Submitted by Robert Stephan, SVP, Research & Operations and Jan Heybroek, President MDoutlook.

June 04, 2019 - 05:06 pm comments0 Comments

As the 2019 American Society of Clinical Oncology (ASCO) Annual Meeting comes to an end, one of today’s final sessions included follow-up data from a phase 1b study of acalabrutinib and obinutuzumab in chronic lymphocytic leukemia (CLL), endpoint analyses of the phase 3 CLL-14 trial, and results of the phase 2 ORIENT-4 trial in NK/T cell lymphoma.

High and durable response rates with acalabrutinib plus obinutuzumab in CLL (Abstract 7500)

This open-label, phase 1b/2 trial (NCT02296918) evaluated acalabrutinib plus obinutuzumab in patients with treatment-naïve (n=19) or relapsed, refractory (n=26) CLL.

Primary endpoints were overall response rate (ORR) and safety. Minimal residual disease negativity (MRD–) was assessed at a sensitivity of 10-4. Common grade 3 and 4 adverse events (AE) included decreased neutrophil count (24%), syncope (11%), decreased platelet count, increased weight, and cellulitis (9% each). There were 2 (4%) grade 3 bleeding events and one (2%) grade 3 atrial fibrillation event.

With a median follow-up of about 3.5 years ORR was 95%, with 31.6% complete responses (CR) in the treatment-naïve patients and 92% with 7.7% CR in the relapsed, refractory patients. Neither median duration of response nor median progression-free survival (PFS) were reached in either group. MRD– in the bone marrow at day 1 of cycle 12 occurred in 26% of treatment-naïve patients and in 15% of those with relapsed refractory CLL.

Acalabrutinib plus obinutuzumab was well tolerated with no new safety signals and resulted in high response rates that were durable and deepened over time.

Fixed-duration venetoclax plus obinutuzumab induced MRD-negativity in previously treated CLL (Abstract 7502)

CLL-14, a phase 3, open-label trial (NCT02242942) compared fixed-duration venetoclax plus obinutuzumab to chloramabucil plus obinutuzumab in previously untreated patients with CLL and comorbidities typical of the CLL population, defined as a cumulative illness rating score (CIRS) >6 or an estimated creatinine clearance <70 mL/min. Patients were randomly assigned to 12 cycles of chlorambucil (n=216) or venetoclax (n=216) in combination with obinutuzumab for the first 6 cycles.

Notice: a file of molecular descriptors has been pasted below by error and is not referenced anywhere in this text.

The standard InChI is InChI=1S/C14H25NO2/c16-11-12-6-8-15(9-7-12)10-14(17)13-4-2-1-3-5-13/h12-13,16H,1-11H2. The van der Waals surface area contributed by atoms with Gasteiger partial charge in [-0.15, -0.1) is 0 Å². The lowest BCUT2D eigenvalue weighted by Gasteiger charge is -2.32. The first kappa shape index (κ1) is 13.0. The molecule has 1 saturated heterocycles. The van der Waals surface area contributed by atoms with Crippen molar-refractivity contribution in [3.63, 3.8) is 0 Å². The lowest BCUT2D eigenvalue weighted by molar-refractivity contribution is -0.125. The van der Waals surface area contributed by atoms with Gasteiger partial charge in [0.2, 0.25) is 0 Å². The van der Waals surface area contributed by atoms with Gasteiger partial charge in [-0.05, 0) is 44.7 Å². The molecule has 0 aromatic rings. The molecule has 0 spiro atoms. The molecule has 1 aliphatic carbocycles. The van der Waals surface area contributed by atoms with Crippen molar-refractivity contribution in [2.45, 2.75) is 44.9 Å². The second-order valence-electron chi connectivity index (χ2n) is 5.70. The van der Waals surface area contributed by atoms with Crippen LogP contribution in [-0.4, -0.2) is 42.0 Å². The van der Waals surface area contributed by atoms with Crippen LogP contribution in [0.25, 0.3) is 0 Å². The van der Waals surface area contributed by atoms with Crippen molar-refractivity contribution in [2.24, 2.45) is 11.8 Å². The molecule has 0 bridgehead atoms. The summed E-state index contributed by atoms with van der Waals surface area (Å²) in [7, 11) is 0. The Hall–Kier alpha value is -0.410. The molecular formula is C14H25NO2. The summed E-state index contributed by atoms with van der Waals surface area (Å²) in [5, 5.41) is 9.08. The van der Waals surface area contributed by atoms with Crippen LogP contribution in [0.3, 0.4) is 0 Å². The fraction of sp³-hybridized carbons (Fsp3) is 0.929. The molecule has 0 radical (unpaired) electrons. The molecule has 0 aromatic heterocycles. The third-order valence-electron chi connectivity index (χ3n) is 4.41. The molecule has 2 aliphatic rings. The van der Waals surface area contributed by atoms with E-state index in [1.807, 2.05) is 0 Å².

Progression-free survival (PFS) was the primary endpoint. MRD– in peripheral blood or bone marrow 3 months after end of treatment was a secondary endpoint. MRD– was analyzed every three months by an allele-specific polymerase chain reaction assay (ASO-PCR, cut-off 10-4) or by next generation sequencing (NGS, cut-offs 10-4, 10-5, 10-6).

At a median follow-up of 28 months, PFS was significantly longer in the venetoclax arm (88%) vs the chlorambucil arm (64%; HR 0.35; 95% CI 0.23-0.53; P<.0001). There was no difference in overall survival (OS) between arms.

MRD– by ASO-PCR was significantly higher in the venetoclax arm vs chlorambucil in both blood (76% vs 35%; P<.0001) and bone marrow (57% vs 17%; P<.0001) 3 months after treatment end. More patients in the venetoclax arm had MRD– in both blood and bone marrow (75% vs 49% in the chlorambucil arm), and a landmark analysis showed that MRD- in the blood was associated with longer PFS.

Higher, earlier, and more durable MRD– rates occurred in the venetoclax group; 81% had MRD negativity at 12 months after treatment end vs 27% in the chlorambucil arm (HR for MRD conversion 0.19; 95% CI 0.12-0.30; median time off treatment 18 months). MRD– by NGS was also higher in the venetoclax arm than in the chlorambucil arm (78% vs 34% at <10-4).

AE were similar between group; neutropenia was notable, and febrile neutropenia was low.

Fixed duration venetoclax plus obinutuzumab resulted in prolonged PFS associated with deep, high, and durable MRD– and low conversion to MRD positivity at one 1-year post-treatment in this patient population.

Sintilimab shows promise for relapsed, refractory extranodal NK/T cell lymphoma (Abstract 7504)

Sintilimab, an anti-PD-1 monoclonal antibody, was approved in China in 2018 to treat relapsed, refractory classical Hodgkin lymphoma. ORIENT-4, a single-arm, phase 2 trial (NCT03228836), evaluated the efficacy and safety of single agent sintilimab in relapsed, refractory extranodal NK/T cell lymphoma, which has a dismal prognosis after relapse, is more common in Asia than in North America and Europe, and has high levels of PD-L1 expression.

Patients (n=28) received sintilimab after failure of prior L-asparaginase and a median of 3 prior therapies. ORR was 67.9% with 7.1% CR, and disease control rate was 85.1%. The 1-year overall survival (OS) was 82.1%; median OS was not reached at a follow-up of 15.4 months, and 19 patients continue on study.

Grade 3 decreased lymphocyte count occurred in 2 patients; there were no grade 4 or 5 AE and no anti-drug antibodies. QoL significantly improved from baseline throughout the study.

Sintilimab was associated with early disease progression by PET in 5 patients who went on to experience CR (n=1) or partial response; this possible pseudoprogression requires further study.

By Lynne Lederman, PhD